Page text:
* Good connection: The connection was very good in the vicinity of the network nodes/access points and also fairly continuous on streets where there were sufficient street lights and network nodes and few trees. I could talk uninterrupted via Skype in these areas.
    * Trees problematic: Even when the node density was high, if the street was tree-lined, the voice packets would not go through, though the connection would not drop.
    * Works at 35mph: I drove at up to 35 mph speed and the connection wasn’t significantly different at that speed compared to slower speeds.
    * MAC address authentication?: I authenticated myself via the browser the first time I got on to the network (gave my gmail id). Thereafter, it would let me on to the network even if I removed all the cookies and restarted my computer. It seems that Google is using the MAC address of the WiFi card to authenticate me on to the network.
    * Central Expressway: The connection was poor along the Central Expressway since it has few light poles and many trees. The node density is not very high along Central Expressway (

    Comparison with other municipal WiFi networks
    * Corpus Christi, TX: I have used the WiFi network in Corpus Christi, TX (also set up by Tropos Networks, the same company that provided equipment for Mtn View). I tested the Corpus Chrsti network last year and found it to be much spottier than the Mtn View network. Looks like Tropos is using newer equipment and has tuned the Mtn View network much better.
    * Palo Alto, CA: Firetide is setting up a WiFi mesh network for public safety purposes in 2 sq miles of Palo Alto around California Ave. The Firetide network is still being installed and tuned. So far, the Mtn View network performs slightly better than the Firetide network.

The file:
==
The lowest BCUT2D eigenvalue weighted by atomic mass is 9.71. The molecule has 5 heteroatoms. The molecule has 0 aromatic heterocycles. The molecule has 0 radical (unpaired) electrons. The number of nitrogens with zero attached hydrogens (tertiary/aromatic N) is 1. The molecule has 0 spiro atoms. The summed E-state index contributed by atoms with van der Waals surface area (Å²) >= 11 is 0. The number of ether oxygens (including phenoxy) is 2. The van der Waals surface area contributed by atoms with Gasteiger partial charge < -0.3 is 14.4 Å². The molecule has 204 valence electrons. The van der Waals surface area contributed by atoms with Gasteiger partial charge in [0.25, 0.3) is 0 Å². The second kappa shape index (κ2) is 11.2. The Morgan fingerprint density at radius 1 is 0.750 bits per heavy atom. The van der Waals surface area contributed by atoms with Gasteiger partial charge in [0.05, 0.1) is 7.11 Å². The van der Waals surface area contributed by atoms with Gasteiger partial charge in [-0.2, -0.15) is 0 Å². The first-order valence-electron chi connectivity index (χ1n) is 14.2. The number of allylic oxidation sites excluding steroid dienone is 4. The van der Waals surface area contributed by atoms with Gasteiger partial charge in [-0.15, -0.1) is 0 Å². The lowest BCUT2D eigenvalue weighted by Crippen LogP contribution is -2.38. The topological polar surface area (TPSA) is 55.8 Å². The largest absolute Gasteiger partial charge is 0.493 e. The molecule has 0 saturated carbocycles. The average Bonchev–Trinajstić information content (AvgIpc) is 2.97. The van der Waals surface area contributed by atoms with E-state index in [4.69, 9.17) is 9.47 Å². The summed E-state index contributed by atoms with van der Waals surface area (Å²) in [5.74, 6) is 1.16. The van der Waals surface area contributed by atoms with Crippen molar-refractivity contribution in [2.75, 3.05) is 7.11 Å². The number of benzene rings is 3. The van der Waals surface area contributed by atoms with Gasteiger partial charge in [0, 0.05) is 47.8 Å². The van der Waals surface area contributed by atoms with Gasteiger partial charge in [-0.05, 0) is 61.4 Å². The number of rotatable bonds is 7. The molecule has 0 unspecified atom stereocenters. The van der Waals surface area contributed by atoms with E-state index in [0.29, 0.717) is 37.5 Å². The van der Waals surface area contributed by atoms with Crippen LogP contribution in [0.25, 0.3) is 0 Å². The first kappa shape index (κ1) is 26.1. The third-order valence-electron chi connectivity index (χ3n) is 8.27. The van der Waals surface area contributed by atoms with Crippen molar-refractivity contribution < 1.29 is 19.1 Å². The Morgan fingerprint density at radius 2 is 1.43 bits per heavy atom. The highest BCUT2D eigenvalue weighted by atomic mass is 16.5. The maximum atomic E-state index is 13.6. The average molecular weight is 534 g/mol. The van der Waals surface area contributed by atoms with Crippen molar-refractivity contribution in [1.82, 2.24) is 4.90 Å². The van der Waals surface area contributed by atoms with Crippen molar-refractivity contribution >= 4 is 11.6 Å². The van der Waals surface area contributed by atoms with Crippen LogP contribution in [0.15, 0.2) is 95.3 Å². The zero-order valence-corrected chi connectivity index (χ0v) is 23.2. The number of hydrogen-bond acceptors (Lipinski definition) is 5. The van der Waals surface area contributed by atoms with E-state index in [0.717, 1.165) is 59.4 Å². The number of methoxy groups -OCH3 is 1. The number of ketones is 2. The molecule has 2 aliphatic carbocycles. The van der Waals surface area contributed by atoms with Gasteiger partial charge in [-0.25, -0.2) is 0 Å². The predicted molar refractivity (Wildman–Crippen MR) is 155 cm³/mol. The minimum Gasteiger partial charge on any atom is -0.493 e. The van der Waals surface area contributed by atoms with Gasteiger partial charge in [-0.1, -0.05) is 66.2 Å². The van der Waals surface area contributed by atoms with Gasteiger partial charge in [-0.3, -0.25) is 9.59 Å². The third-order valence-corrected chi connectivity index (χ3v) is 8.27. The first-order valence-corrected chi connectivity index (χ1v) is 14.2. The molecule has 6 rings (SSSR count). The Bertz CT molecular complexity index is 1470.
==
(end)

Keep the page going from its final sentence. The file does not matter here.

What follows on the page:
Next steps
    * I will test with a higher powered (200 mW) WiFi card and a higher gain antenna tomorrow. My guess is that the trees won’t be an issue with that type of a setup. Watch this space.

    * WiFi networks are tough to set up and maintain.
    * You need a little extra power and better antennas, but you can do lots of cool mobile applications in a properly tuned WiFi network.
    * The Mtn View Google WiFi network is well-tuned and one of the best when it comes to municipal WiFi networks.

  2. Jesse Kopelman

    Thyaga, as for point #2 — that is what VPN is for. One could only hope that a boss who cares about security is willing fork over the small amount of money needed to hook his employees up with VPN access. Anyway, all bandwidth is shared anyway once you get to the Internet. Bottom line: if security is an issue, use a VPN.

  3. Well, firstly this is great news. Just like the Open Source movement made code FREE for all developers, Google is making Internet Connectivity FREE too. So, really “all 10 thumbs up” for that :).

    So, what could be the impact of this:

    (1). Companies like T-Mobile which use Starbucks as their channel to provide Wi-Fi connections are charge for it, are going to be the biggest loser – the Starbucks down the road has so many “developers” drinking coffee and hacking away on some code :). From now on, they just have to pay for the coffee !

    (2). Although the connectivity is free, you will definitely be sharing the bandwidth – so, be cautioned about the security issues here. Your Boss may not like the idea that you are communicating your Web 2.0 hacks and ideas through this shared bandwidth – ouch !

    Otherwise, this is a great idea.

    Starbucks with Google Wi-Fi anyone? – I will be there :)

    — Thyaga

  4. Very cool. Thanks for this informative article. VoWMesh works!

    I suppose this makes a statement for this technology. And WMesh tech is getting better too.

    I gather Google will be partnering, rather than operating, other municipal projects?